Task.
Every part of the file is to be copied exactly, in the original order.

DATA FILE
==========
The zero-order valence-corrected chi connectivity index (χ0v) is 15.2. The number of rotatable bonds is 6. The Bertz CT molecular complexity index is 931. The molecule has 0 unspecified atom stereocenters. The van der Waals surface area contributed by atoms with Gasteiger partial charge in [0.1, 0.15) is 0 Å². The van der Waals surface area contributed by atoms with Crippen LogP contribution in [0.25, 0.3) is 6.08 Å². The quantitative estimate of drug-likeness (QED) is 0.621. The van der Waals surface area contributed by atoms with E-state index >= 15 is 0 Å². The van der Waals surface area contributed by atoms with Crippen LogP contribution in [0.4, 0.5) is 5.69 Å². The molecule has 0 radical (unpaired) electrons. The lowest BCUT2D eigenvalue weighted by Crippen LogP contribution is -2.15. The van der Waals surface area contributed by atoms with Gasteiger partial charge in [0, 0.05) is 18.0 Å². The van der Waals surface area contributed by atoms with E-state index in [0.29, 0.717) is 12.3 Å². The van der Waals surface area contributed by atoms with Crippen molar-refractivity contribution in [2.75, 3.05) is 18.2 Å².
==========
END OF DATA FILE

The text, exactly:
The zero-order valence-corrected chi connectivity index (χ0v) is 15.2. The number of rotatable bonds is 6. The Bertz CT molecular complexity index is 931. The molecule has 0 unspecified atom stereocenters. The van der Waals surface area contributed by atoms with Gasteiger partial charge in [0.1, 0.15) is 0 Å². The van der Waals surface area contributed by atoms with Crippen LogP contribution in [0.25, 0.3) is 6.08 Å². The quantitative estimate of drug-likeness (QED) is 0.621. The van der Waals surface area contributed by atoms with E-state index >= 15 is 0 Å². The van der Waals surface area contributed by atoms with Crippen LogP contribution in [0.4, 0.5) is 5.69 Å². The molecule has 0 radical (unpaired) electrons. The lowest BCUT2D eigenvalue weighted by Crippen LogP contribution is -2.15. The van der Waals surface area contributed by atoms with Gasteiger partial charge in [0, 0.05) is 18.0 Å². The van der Waals surface area contributed by atoms with E-state index in [0.29, 0.717) is 12.3 Å². The van der Waals surface area contributed by atoms with Crippen molar-refractivity contribution in [2.75, 3.05) is 18.2 Å².